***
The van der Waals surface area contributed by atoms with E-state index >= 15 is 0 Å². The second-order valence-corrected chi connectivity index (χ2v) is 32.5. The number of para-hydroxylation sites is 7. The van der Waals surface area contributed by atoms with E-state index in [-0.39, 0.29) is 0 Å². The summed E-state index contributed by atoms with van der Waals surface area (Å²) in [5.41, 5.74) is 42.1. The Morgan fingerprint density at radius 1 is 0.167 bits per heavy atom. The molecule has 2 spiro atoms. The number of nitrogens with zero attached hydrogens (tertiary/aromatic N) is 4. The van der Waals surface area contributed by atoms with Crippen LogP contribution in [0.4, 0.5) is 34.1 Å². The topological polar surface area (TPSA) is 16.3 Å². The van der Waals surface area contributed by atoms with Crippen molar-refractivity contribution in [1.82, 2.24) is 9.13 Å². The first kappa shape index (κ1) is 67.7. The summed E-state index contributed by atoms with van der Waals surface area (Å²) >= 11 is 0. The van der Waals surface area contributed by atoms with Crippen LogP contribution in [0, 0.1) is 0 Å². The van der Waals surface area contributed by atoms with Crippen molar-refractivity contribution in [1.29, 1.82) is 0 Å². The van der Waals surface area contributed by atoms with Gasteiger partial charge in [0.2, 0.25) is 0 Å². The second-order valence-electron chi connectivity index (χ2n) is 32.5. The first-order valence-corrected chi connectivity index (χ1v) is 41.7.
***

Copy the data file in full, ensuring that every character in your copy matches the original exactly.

The van der Waals surface area contributed by atoms with E-state index >= 15 is 0 Å². The second-order valence-corrected chi connectivity index (χ2v) is 32.5. The number of para-hydroxylation sites is 7. The van der Waals surface area contributed by atoms with E-state index in [-0.39, 0.29) is 0 Å². The summed E-state index contributed by atoms with van der Waals surface area (Å²) in [5.41, 5.74) is 42.1. The Morgan fingerprint density at radius 1 is 0.167 bits per heavy atom. The molecule has 2 spiro atoms. The number of nitrogens with zero attached hydrogens (tertiary/aromatic N) is 4. The van der Waals surface area contributed by atoms with Crippen LogP contribution in [0.4, 0.5) is 34.1 Å². The topological polar surface area (TPSA) is 16.3 Å². The van der Waals surface area contributed by atoms with Crippen molar-refractivity contribution in [1.82, 2.24) is 9.13 Å². The first kappa shape index (κ1) is 67.7. The summed E-state index contributed by atoms with van der Waals surface area (Å²) >= 11 is 0. The van der Waals surface area contributed by atoms with Crippen LogP contribution in [0, 0.1) is 0 Å². The van der Waals surface area contributed by atoms with Crippen molar-refractivity contribution in [1.29, 1.82) is 0 Å². The van der Waals surface area contributed by atoms with Gasteiger partial charge in [0.2, 0.25) is 0 Å². The second-order valence-electron chi connectivity index (χ2n) is 32.5. The first-order valence-corrected chi connectivity index (χ1v) is 41.7.